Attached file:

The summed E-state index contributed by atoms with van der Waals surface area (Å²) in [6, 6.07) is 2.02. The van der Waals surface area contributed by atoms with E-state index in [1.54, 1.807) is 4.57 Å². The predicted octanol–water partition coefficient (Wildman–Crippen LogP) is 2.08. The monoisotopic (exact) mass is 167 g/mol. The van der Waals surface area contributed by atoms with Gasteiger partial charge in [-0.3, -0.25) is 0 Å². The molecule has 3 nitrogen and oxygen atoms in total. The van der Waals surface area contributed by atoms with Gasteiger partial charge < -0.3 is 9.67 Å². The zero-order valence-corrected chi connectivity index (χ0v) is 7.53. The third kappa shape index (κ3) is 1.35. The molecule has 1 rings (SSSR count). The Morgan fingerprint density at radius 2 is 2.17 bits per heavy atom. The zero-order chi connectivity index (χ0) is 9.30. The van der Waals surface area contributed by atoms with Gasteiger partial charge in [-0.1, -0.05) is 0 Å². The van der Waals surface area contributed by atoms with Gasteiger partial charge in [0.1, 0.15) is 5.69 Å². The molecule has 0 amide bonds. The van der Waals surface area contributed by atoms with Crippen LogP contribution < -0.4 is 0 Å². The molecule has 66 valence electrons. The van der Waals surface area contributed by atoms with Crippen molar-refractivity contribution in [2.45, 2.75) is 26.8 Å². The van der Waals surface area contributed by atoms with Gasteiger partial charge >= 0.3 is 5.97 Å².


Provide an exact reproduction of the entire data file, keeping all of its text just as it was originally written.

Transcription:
The summed E-state index contributed by atoms with van der Waals surface area (Å²) in [6, 6.07) is 2.02. The van der Waals surface area contributed by atoms with E-state index in [1.54, 1.807) is 4.57 Å². The predicted octanol–water partition coefficient (Wildman–Crippen LogP) is 2.08. The monoisotopic (exact) mass is 167 g/mol. The van der Waals surface area contributed by atoms with Gasteiger partial charge in [-0.3, -0.25) is 0 Å². The molecule has 3 nitrogen and oxygen atoms in total. The van der Waals surface area contributed by atoms with Gasteiger partial charge < -0.3 is 9.67 Å². The zero-order valence-corrected chi connectivity index (χ0v) is 7.53. The third kappa shape index (κ3) is 1.35. The molecule has 1 rings (SSSR count). The Morgan fingerprint density at radius 2 is 2.17 bits per heavy atom. The zero-order chi connectivity index (χ0) is 9.30. The van der Waals surface area contributed by atoms with Gasteiger partial charge in [-0.1, -0.05) is 0 Å². The van der Waals surface area contributed by atoms with Gasteiger partial charge in [0.1, 0.15) is 5.69 Å². The molecule has 0 amide bonds. The van der Waals surface area contributed by atoms with Crippen LogP contribution < -0.4 is 0 Å². The molecule has 66 valence electrons. The van der Waals surface area contributed by atoms with Crippen molar-refractivity contribution in [2.45, 2.75) is 26.8 Å². The van der Waals surface area contributed by atoms with Gasteiger partial charge >= 0.3 is 5.97 Å².